Indian author Arundhati Roy was invited to give the opening speech at the Munich Literature Festival, which takes place from November 15 to December 3. However, the renowned novelist cannot travel to Germany, as she faces new charges in her home country related to comments she made 13 years ago.
While she will not be giving the festival’s opening address, she will nevertheless contribute to a panel discussion at the festival on the situation in India, via video link, on November 16.
In 2010, Roy made a speech about Kashmir, and her comments that the disputed region has never been an “integral” part of India have been dredged up once more. She now faces fresh charges for “offences related to provocative speech and the promotion of enmity between different groups.” The prosecution could lead to a prison sentence of up to seven years.
An observer of India’s cultural complexity
India is ranked 161 out of 180 countries in the Reporters Without Borders’ Press Freedom Index, but this has never held Roy back. On the contrary, she has been prolific in her production of essays and novels that expertly combine her political convictions with an ingenious play of words.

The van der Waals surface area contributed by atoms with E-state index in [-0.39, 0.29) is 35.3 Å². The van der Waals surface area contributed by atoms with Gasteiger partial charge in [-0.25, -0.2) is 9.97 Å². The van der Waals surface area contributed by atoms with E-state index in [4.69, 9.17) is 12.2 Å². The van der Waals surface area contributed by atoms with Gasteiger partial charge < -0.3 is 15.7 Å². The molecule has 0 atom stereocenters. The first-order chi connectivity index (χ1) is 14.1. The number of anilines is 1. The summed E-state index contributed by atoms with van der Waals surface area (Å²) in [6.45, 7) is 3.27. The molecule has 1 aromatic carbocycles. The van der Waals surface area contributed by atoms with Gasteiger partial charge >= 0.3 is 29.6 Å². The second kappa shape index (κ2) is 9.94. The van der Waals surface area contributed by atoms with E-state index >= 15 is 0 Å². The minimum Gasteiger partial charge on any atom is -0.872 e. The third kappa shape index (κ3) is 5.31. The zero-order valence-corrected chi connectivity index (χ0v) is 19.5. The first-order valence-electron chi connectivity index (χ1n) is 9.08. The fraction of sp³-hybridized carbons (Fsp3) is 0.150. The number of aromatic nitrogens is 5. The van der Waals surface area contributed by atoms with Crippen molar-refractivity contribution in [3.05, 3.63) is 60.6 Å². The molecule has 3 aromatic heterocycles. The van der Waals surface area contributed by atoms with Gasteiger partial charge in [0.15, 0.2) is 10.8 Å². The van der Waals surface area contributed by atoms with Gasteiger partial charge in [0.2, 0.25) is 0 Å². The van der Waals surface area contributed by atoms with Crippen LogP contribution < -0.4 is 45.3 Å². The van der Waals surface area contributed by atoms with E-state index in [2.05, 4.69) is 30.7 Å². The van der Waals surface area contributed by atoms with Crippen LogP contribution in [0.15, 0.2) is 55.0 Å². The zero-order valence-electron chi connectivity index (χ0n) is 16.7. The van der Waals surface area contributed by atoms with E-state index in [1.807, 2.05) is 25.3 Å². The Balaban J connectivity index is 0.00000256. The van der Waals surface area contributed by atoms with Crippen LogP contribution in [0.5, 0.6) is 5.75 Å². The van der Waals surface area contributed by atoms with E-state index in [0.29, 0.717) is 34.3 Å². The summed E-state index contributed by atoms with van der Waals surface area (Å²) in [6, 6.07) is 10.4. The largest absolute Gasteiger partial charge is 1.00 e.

Roy shot to international fame with her 1997 novel, “The God of Small Things,” which won her that year the Man Booker Prize (now shortened to Booker Prize).
The novel is a family drama that tells the story of fraternal twins who navigate through the complexities of cultural mores in different Indian communities, religions, regions and caste. Set in Kerala and Calcutta, the novel is semi-autobiographical as it reflects different aspects of Roy’s life.
Roy was born in Shillong, in northeastern India, to a Christian mother from Kerala and a Bengali Hindu father who managed a tea plantation. She moved to Kerala after her parents split, and subsequently came back to Delhi to study architecture.
But writing remained her true calling. In her early years as a writer, she wrote a story called “In Which Annie Gives It Those Ones” (1989), which was made into an arthouse movie, and a film called “Electric Moon” (1992).
In the years following her Booker Prize victory, Roy dedicated herself to social causes and writing her opinion about the political and social state, not only of India but also of the world.
In 1999, she published a landmark essay called “The Greater Common Good” about the resistance movement that had shaped around the building of the Sardar Sarovar Dam on the Narmada, a river in Western India.
In the essay, Roy highlighted the plight of tribal communities whose villages would submerge once the dam was constructed. The essay generated global interest, not the least because Roy was pulled into legal proceedings for her “vituperative” writing, the Indian Supreme Court said.
In 2001, Roy wrote on the 9/11 attacks. Her essay, titled “The Algebra of Infinite Justice,” was later published in a compendium of other political essays by the author.